India rejects human rights report on Salwa Judum (Lead)

July 15th, 2008 - 8:55 pm ICT by IANS  


New Delhi, July 15 (IANS) The Indian government Tuesday implicitly criticised a report by Human Rights Watch demanding action against state-backed vigilantes battling Maoist guerrillas in Chhattisgarh. A report brought out by Human Rights Watch called for an end to all government support for unlawful activities by the Salwa Judum vigilantes and urged affected the state governments to take immediate measures to protect the tens of thousands displaced in violence.

“From time to time, reports are brought out by national and international organisations on human rights. India is a thriving democracy and has adequate institutional mechanisms to ensure that human rights of its citizens are protected,” said a statement issued by the home ministry.

Without making a reference to the report that makes a strong case for disbanding the Salwa Judum, the home ministry said that India had an “independent judiciary, free media and commissions at the national and state levels to promote and protect human rights.

“India’s active participation in relevant international inter-governmental fora such as the Commission on Human Rights and organs of the UN is geared to protection and promotion of human rights,” the statement said.

The 182-page report, “‘Being Neutral Is Our Biggest Crime’: Government, Vigilante, and Naxalite Abuses in India’s Chhattisgarh State,” documents human rights abuses against civilians, particularly indigenous tribal communities, caught in a tug-of-war between government forces and the vigilante Salwa Judum and Naxalites.

Human Rights Watch found that since mid-2005, government security forces and members of the Salwa Judum, which it said was falsely described by officials as a spontaneous people’s anti-Naxalite movement, attacked villages, killed and raped villagers, and burned down huts to force people into government camps.

It further asked both the central and Chhattisgarh governments to hold security forces accountable and state-backed vigilantes responsible for “attacking, killing and forcibly displacing” thousands in anti-Maoist operations.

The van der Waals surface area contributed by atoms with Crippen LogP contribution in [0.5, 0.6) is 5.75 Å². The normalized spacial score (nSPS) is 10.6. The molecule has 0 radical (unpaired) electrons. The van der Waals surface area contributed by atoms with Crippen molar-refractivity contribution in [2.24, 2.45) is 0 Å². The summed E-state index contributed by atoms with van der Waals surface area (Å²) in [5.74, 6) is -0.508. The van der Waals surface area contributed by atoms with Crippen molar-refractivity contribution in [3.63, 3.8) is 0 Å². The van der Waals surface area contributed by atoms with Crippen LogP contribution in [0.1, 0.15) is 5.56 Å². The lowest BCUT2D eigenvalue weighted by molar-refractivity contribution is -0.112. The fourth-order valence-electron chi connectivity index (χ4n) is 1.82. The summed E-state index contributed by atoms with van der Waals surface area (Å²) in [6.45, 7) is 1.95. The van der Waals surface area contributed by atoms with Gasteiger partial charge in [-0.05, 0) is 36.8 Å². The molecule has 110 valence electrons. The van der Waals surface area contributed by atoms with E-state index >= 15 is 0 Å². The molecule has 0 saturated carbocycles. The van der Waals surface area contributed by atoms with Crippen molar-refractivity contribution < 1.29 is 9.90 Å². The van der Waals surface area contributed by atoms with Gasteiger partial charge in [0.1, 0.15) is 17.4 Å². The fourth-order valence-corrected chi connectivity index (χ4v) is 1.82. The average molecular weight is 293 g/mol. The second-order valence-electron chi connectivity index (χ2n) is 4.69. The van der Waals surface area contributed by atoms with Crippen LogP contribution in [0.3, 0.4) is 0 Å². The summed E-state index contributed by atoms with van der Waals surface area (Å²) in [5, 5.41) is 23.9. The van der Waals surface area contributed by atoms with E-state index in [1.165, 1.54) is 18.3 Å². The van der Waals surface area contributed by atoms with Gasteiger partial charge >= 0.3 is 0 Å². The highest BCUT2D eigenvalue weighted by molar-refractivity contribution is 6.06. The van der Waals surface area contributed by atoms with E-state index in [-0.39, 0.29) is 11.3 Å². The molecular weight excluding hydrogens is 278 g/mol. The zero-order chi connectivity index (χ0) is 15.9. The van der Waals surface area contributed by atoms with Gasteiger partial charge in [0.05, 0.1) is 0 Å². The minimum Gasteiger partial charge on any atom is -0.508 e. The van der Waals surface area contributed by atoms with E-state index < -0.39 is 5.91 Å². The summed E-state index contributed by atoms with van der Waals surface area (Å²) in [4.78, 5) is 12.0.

Human Rights Watch collected more than 50 eyewitness accounts of attacks involving government security forces in 18 villages in Dantewada and Bijapur districts in Chhattisgarh.

At the same time, the Naxalites have carried out bombings and have abducted, beaten, and executed civilians, particularly those suspected of supporting the Salwa Judum.

It said that tens of thousands of internally displaced people were stranded in government camps in Chhattisgarh or in the forestlands of neighbouring Andhra Pradesh.

“The Chhattisgarh government denies supporting Salwa Judum, but dozens of eyewitnesses have described police participating in violent Salwa Judum raids on villages - killing, looting, and burning their hamlets,” said Jo Becker, children’s rights advocacy director at Human Rights Watch and member of the research team.

“Instead of promoting vigilantes, the Chhattisgarh government should be promoting respect for human rights and pursuing accountability.

Naxalites have retaliated in a brutal manner, abducting, assaulting and killing civilians perceived to be Salwa Judum supporters. Even before the conflict escalated in mid-2005 due to Salwa Judum’s operations, the Naxalites have been responsible for widespread human rights abuses including torture, extortion, summary executions and the recruitment of child soldiers.

The conflict has given rise to one of the largest internal displacement crises in India - at least 100,000 people have resettled in camps in southern Chhattisgarh or fled to neighbouring states, principally Andhra Pradesh, according to Human Rights Watch.

Human Rights Watch called on the Maoists to immediately end all attacks against civilians and allow camp residents to return to their home villages without reprisals.

The report highlights the impact of this conflict on children’s lives. The Naxalites have long used children as young as six years old as informers and children from 12 years old in armed operations.

Several human rights organisations and Communist parties have also sought a ban on Salwa Judum, accusing the Chhattisgarh government of arming civilians in thousands in the name of tackling Maoists.

A recent report of the Planning Commission also recommended that the Salwa Judum be disbanded. Salwa Judum was launched in 2005 to fight the Maoists.

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